Emotion recognition from congruent and incongruent emotional expressions and situational cues in children with autism spectrum disorder.Autism. 2015 Apr; 19(3):375-9.A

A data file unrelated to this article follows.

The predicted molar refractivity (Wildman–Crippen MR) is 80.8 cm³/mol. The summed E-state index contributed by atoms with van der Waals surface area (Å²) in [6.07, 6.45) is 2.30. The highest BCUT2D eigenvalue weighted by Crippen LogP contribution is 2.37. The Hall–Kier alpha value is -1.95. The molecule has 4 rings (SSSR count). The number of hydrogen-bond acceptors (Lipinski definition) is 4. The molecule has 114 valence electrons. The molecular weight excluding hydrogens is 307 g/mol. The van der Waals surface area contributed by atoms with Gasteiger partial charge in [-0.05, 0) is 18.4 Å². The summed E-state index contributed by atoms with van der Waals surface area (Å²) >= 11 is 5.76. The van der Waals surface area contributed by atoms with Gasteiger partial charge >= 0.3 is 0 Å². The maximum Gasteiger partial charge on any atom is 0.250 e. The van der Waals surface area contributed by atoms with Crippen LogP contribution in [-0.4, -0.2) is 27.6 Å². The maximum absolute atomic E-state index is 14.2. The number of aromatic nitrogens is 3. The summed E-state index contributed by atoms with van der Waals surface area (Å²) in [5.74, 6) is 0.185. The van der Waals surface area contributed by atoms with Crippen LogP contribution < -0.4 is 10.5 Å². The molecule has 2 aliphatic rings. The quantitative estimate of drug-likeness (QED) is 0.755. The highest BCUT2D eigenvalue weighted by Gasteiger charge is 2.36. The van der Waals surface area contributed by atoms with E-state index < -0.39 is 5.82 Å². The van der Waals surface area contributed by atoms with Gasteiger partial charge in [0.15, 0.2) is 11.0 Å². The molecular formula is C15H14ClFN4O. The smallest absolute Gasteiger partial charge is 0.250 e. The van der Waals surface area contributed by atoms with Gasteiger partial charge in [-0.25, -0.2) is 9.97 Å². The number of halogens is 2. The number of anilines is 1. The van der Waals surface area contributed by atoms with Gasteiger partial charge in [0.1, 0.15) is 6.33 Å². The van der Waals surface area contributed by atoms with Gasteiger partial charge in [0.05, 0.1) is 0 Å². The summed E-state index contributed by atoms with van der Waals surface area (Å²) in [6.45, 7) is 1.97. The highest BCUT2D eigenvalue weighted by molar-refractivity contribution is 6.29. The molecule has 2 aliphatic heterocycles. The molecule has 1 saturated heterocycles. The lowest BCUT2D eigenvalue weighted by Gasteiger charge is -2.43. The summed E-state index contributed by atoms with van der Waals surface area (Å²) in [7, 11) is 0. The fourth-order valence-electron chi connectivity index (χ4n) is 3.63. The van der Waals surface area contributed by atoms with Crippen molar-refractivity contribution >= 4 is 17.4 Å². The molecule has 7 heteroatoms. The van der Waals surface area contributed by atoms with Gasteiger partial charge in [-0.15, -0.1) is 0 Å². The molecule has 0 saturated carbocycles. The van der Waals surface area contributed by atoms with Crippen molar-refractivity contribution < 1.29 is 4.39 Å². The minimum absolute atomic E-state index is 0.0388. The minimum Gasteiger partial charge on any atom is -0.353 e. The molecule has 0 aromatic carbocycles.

In this research, the emotion recognition abilities of children with autism spectrum disorder and typically developing children were compared. When facial expressions and situational cues of emotion were congruent, accuracy in recognizing emotions was good for both children with autism spectrum disorder and typically developing children. When presented with facial expressions incongruent with situational cues, children with autism spectrum disorder relied more on facial cues than situational cues, whereas typically developing children relied more on situational cues. The exception was fear. When presented with incongruent information (i.e. a smiling boy surrounded by a swarm of bees), most children based their response on the situation and indicated that the boy felt scared. While the majority of typically developing children commented on the disparity between facial expressions and situational cues, children with autism spectrum disorder did not mention the conflicting cues. Although typically developing children were more accurate in recognizing emotion with situational cues, children with autism spectrum disorder were still adequate at identifying emotion from situational cues alone. These findings suggest that children with autism spectrum disorder show an understanding of simple emotions in prototypical situations, but may prefer facial expressions when facial expressions and situational cues are incongruent. Reasons for these findings are discussed.